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Windmühlen, Wasser, und Waffeln: Urlaub in den Niederlanden

A (Ful)bright Future

Windmühlen, Wasser, und Waffeln: Urlaub in den Niederlanden

Olivia Wilkins

The name Leiden, the name of the city in die Niederlande where Alex and I spent the second weekend in März (11. bis 14. März) is different between Dutch and Deutsch for two big reasons: (1) Leiden is pronounced LEE-den in Dutch but LIE-den in Deutsch; (2) the name Leiden in Dutch is said to come from an old Germanic word for "canal", but today, the word leiden in Deutsch means "to suffer". Not exactly a welcoming name for someone living in a German-speaking city.

Luckily, staying in Leiden invoked no suffering (except for some discomfort from extensive walking while eight-months-pregnant). Rather, everything—including the train ride there, a visit to Den Haag (The Hague), and touring eine Windmühle—was quite refreshing and fun, especially with the beautiful weather.

Canal in Leiden, with De Valk (windmill) in the background

Leiden is situated between Amsterdam (the capital of die Niederlande) and Den Haag (home to the seat of goverment). Traveling there from Köln took a little over three hours mit dem Zug, including a change of train. Crossing the border into die Niederlande couldn't have been more obvious. The landscape suddenly became flooded with small canals and old windmills off in the distance; had we gone later in Frühling, I am almost certain we would have been greeted by fields of Tulpen.

Public transport in Den Haag

On Samstag, we ventured to Den Haag, which is a 35-minute train ride southwest of Leiden. There, we walked through a large park just outside the Den Haag Centraal train station. There was an abundance of birds of various species swimming in the small reservoir into which one of the city's many canals emptied. Across the reservoir and canal was the Koekamp—a fenced-in area home to numerous deer.

Deer in the Koekamp in Den Haag

After admiring the deer grazing on the crisp spring morning, Alex and I wandered by canals and through parks in search of a place to eat. Unlike in the States, where many restaurants open at 10:00 or 11:00 in the morning, European restaurants (at least the ones I've encountered) typically don't start serving lunch until noon. While finding a bite to eat after an early start was frustrating, wandering through Den Haag gave us plenty of time to see some of the quieter parts of the city before finding a crowded hotel restaurant-cafe.

After circling quiet, cobbled streets lined with yet-to-open shops and restaurants, we finally happened upon a busy shopping district where we found 't Goude Hooft. After taking a quick glance at the menu, we were pleased to see small English translations under descriptions for various items of Dutch cuisine, pasta, and sandwiches. Sitting outside in the bright sun in comfortable 12°C (54°F, which after weeks of 3°C or 37°F feels great), we happily enjoyed an assortment of small sandwiches and "Dutch 12 o'clock"—a platter of tomato soup, an egg salad sandwich, "traditional Dutch snack" (basically a deep fried mashed potato log on a roll with mustard... delicious), and Russian salad (which was either a small green salad or a small potato/egg/something-else salad... we couldn't figure out this last part).

Patrons enjoying nice weather at Hotel Restaurant 't Goude Hooft

Am Sonntag, we spent the entire day in Leiden. We started our day with brunch at Café-restaurant De Bruine Boon—a small café on the canal Rijnsburgersingel that encircles the center of the city. There, I enjoyed tomato soup paired with a ham and cheese sandwiches (a monthlong craving of mine finally satisfied!) while Alex enjoyed a Dutch favorite: apple pancake. This was unlike any pancake I had ever seen. The taste of the pancake was more like that of a crepe, topped with cinnamon and baked apple slices, and the size of it was huge—it had to be larger than 14 inches in diameter!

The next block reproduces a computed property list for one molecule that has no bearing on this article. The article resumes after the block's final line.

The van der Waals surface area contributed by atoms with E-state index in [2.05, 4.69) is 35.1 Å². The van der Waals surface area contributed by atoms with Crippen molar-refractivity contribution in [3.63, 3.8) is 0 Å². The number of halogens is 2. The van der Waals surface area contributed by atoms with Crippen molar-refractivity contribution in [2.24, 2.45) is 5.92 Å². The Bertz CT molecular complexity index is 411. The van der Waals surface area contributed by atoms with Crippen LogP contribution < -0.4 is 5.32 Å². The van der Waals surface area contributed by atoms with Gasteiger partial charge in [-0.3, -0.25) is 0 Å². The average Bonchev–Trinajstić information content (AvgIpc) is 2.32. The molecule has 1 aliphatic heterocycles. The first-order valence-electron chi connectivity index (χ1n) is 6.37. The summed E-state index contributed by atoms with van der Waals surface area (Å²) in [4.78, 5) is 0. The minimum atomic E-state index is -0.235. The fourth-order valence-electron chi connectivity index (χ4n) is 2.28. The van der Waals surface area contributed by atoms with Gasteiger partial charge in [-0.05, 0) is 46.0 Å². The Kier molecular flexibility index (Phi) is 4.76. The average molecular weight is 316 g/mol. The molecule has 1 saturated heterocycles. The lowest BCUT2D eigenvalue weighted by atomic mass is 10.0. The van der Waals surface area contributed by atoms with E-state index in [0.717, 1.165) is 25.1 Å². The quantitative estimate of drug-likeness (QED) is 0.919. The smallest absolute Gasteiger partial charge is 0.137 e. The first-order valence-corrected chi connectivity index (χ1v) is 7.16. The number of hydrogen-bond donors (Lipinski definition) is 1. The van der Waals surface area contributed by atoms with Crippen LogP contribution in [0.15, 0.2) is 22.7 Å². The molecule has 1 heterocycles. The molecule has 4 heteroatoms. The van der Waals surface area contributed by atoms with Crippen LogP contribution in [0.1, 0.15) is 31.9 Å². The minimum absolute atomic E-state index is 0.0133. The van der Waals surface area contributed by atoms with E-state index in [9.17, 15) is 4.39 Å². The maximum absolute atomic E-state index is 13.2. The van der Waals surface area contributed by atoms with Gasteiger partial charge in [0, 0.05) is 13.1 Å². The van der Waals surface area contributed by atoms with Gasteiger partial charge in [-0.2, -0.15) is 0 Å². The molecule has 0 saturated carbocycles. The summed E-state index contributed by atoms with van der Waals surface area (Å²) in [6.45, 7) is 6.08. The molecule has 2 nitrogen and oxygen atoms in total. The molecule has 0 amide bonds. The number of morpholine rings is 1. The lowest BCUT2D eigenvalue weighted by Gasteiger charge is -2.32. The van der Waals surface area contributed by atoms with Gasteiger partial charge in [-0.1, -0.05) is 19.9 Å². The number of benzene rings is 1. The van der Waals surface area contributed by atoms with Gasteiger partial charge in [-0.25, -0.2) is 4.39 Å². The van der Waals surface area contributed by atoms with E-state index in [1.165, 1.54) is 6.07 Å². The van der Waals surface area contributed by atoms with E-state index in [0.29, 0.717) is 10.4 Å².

The Rijnsburgersingel; just to the right of the crooked tree in the center of the photograph, you can see the building that houses De Bruine Boon, where we enjoyed brunch.

After energizing ourselves with delicious food, Alex and I walked along the Rijnsburgersingel, where we found ourselves in the shadow of De Valk (Dutch for The Falcon). De Valk dates back to 1743, succeeding a wooden mill that was onsite beginning in 1667. The newer mill, made of stone, housed two families and was built high enough to catch the wind above the surrounding houses. Above the living accommodations, the mill was used for milling, mostly flour. The various floors of the windmill (which you can read about on the website of the Molenmuseum De Valk) are connected by steep wooden ladders. All parts of the mill are accessible to the public, except the cap loft, which is full of moving parts that translate the rotations of the windmill blades to the milling machinery as well as houses the mechanisms required for the cap to turn and catch the best winds.

After visiting De Valk, Alex and I ventured to the grocery store (which was actually open on a Sunday!!!) to grab some snacks for the room. We picked out a Dutch specialty: thin, circular waffles filled with honey. While they are delicious straight out of the package, they are even better warmed up when the honey is just melted. Despite them being sugary and sticky, the treat doesn't stick to your teeth, making the experience even better.

De Valk (The Falcon) windmill in Leiden

While climbing the steep ladders was quite exhausting at 8-months pregnant, I am happy to report that our trip to Leiden did not invoke any suffering. Rather, it was a peaceful and relaxing weekend exploring what makes the Netherlands so idyllic.